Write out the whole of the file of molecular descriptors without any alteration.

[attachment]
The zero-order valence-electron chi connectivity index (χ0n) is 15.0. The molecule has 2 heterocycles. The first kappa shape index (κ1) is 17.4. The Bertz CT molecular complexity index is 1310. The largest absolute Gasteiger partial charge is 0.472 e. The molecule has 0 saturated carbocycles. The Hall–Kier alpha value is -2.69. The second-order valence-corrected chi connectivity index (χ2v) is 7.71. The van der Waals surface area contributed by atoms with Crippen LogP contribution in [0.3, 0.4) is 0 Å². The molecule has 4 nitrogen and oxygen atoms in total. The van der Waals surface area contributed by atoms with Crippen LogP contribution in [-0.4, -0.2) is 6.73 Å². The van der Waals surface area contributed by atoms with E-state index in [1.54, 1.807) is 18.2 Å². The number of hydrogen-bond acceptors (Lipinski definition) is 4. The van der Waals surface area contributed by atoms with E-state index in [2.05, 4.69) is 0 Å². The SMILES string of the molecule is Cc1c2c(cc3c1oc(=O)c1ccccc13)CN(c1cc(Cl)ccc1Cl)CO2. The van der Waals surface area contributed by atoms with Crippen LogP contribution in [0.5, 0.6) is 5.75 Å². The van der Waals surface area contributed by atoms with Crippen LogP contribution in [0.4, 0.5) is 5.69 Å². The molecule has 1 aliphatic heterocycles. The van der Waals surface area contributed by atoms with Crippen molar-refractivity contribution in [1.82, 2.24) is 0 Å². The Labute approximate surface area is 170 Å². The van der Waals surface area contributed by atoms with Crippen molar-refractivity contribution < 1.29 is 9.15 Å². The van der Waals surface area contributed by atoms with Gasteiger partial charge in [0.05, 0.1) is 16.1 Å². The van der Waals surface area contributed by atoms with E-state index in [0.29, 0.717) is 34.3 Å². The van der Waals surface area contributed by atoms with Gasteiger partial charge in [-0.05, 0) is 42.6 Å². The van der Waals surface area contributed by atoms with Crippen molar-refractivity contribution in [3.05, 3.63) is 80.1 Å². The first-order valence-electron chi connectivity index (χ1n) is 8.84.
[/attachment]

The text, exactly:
The zero-order valence-electron chi connectivity index (χ0n) is 15.0. The molecule has 2 heterocycles. The first kappa shape index (κ1) is 17.4. The Bertz CT molecular complexity index is 1310. The largest absolute Gasteiger partial charge is 0.472 e. The molecule has 0 saturated carbocycles. The Hall–Kier alpha value is -2.69. The second-order valence-corrected chi connectivity index (χ2v) is 7.71. The van der Waals surface area contributed by atoms with Crippen LogP contribution in [0.3, 0.4) is 0 Å². The molecule has 4 nitrogen and oxygen atoms in total. The van der Waals surface area contributed by atoms with Crippen LogP contribution in [-0.4, -0.2) is 6.73 Å². The van der Waals surface area contributed by atoms with E-state index in [1.54, 1.807) is 18.2 Å². The number of hydrogen-bond acceptors (Lipinski definition) is 4. The van der Waals surface area contributed by atoms with E-state index in [2.05, 4.69) is 0 Å². The SMILES string of the molecule is Cc1c2c(cc3c1oc(=O)c1ccccc13)CN(c1cc(Cl)ccc1Cl)CO2. The van der Waals surface area contributed by atoms with Crippen LogP contribution in [0.5, 0.6) is 5.75 Å². The van der Waals surface area contributed by atoms with Crippen LogP contribution in [0.4, 0.5) is 5.69 Å². The molecule has 1 aliphatic heterocycles. The van der Waals surface area contributed by atoms with Crippen molar-refractivity contribution in [1.82, 2.24) is 0 Å². The Labute approximate surface area is 170 Å². The van der Waals surface area contributed by atoms with Crippen molar-refractivity contribution < 1.29 is 9.15 Å². The van der Waals surface area contributed by atoms with Gasteiger partial charge in [0.05, 0.1) is 16.1 Å². The van der Waals surface area contributed by atoms with E-state index in [0.29, 0.717) is 34.3 Å². The van der Waals surface area contributed by atoms with Gasteiger partial charge in [-0.05, 0) is 42.6 Å². The van der Waals surface area contributed by atoms with Crippen molar-refractivity contribution in [3.05, 3.63) is 80.1 Å². The first-order valence-electron chi connectivity index (χ1n) is 8.84.